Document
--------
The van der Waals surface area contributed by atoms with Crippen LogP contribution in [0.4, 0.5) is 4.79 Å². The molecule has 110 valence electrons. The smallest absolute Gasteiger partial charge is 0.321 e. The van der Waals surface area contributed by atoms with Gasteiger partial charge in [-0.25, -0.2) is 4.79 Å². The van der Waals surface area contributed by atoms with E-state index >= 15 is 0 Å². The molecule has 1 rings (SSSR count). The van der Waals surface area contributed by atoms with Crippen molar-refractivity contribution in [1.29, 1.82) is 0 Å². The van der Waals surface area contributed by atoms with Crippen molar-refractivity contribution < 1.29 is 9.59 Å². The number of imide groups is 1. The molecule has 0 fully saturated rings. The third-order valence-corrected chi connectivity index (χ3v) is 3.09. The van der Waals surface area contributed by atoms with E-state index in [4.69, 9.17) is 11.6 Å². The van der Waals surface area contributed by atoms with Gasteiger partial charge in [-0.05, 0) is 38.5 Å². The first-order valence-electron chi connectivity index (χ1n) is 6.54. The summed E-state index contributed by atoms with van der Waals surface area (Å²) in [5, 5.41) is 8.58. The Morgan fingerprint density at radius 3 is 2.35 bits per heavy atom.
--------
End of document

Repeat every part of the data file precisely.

The van der Waals surface area contributed by atoms with Crippen LogP contribution in [0.4, 0.5) is 4.79 Å². The molecule has 110 valence electrons. The smallest absolute Gasteiger partial charge is 0.321 e. The van der Waals surface area contributed by atoms with Gasteiger partial charge in [-0.25, -0.2) is 4.79 Å². The van der Waals surface area contributed by atoms with E-state index >= 15 is 0 Å². The molecule has 1 rings (SSSR count). The van der Waals surface area contributed by atoms with Crippen molar-refractivity contribution in [1.29, 1.82) is 0 Å². The van der Waals surface area contributed by atoms with Crippen molar-refractivity contribution < 1.29 is 9.59 Å². The number of imide groups is 1. The molecule has 0 fully saturated rings. The third-order valence-corrected chi connectivity index (χ3v) is 3.09. The van der Waals surface area contributed by atoms with E-state index in [4.69, 9.17) is 11.6 Å². The van der Waals surface area contributed by atoms with Gasteiger partial charge in [-0.05, 0) is 38.5 Å². The first-order valence-electron chi connectivity index (χ1n) is 6.54. The summed E-state index contributed by atoms with van der Waals surface area (Å²) in [5, 5.41) is 8.58. The Morgan fingerprint density at radius 3 is 2.35 bits per heavy atom.